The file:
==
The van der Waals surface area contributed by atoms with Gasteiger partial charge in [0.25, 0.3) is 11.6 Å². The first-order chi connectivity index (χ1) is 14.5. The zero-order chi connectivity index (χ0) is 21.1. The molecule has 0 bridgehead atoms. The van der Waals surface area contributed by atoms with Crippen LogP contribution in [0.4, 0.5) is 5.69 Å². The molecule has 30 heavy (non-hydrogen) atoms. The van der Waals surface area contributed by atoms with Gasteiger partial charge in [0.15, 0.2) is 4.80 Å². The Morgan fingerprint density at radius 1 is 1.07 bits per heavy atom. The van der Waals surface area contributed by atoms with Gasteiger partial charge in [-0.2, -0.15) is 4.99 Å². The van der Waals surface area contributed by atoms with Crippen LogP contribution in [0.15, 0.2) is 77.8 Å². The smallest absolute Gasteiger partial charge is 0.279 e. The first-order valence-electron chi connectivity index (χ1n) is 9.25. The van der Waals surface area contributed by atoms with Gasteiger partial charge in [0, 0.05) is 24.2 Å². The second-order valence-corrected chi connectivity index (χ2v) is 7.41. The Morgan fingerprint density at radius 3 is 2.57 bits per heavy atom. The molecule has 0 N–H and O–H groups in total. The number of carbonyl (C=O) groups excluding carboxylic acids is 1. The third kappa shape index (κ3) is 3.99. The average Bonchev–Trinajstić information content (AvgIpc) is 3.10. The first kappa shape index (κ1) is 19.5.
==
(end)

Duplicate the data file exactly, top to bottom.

The van der Waals surface area contributed by atoms with Gasteiger partial charge in [0.25, 0.3) is 11.6 Å². The first-order chi connectivity index (χ1) is 14.5. The zero-order chi connectivity index (χ0) is 21.1. The molecule has 0 bridgehead atoms. The van der Waals surface area contributed by atoms with Crippen LogP contribution in [0.4, 0.5) is 5.69 Å². The molecule has 30 heavy (non-hydrogen) atoms. The van der Waals surface area contributed by atoms with Gasteiger partial charge in [0.15, 0.2) is 4.80 Å². The Morgan fingerprint density at radius 1 is 1.07 bits per heavy atom. The van der Waals surface area contributed by atoms with Gasteiger partial charge in [-0.2, -0.15) is 4.99 Å². The van der Waals surface area contributed by atoms with Crippen LogP contribution in [0.15, 0.2) is 77.8 Å². The smallest absolute Gasteiger partial charge is 0.279 e. The first-order valence-electron chi connectivity index (χ1n) is 9.25. The van der Waals surface area contributed by atoms with Gasteiger partial charge in [0, 0.05) is 24.2 Å². The second-order valence-corrected chi connectivity index (χ2v) is 7.41. The Morgan fingerprint density at radius 3 is 2.57 bits per heavy atom. The molecule has 0 N–H and O–H groups in total. The number of carbonyl (C=O) groups excluding carboxylic acids is 1. The third kappa shape index (κ3) is 3.99. The average Bonchev–Trinajstić information content (AvgIpc) is 3.10. The first kappa shape index (κ1) is 19.5.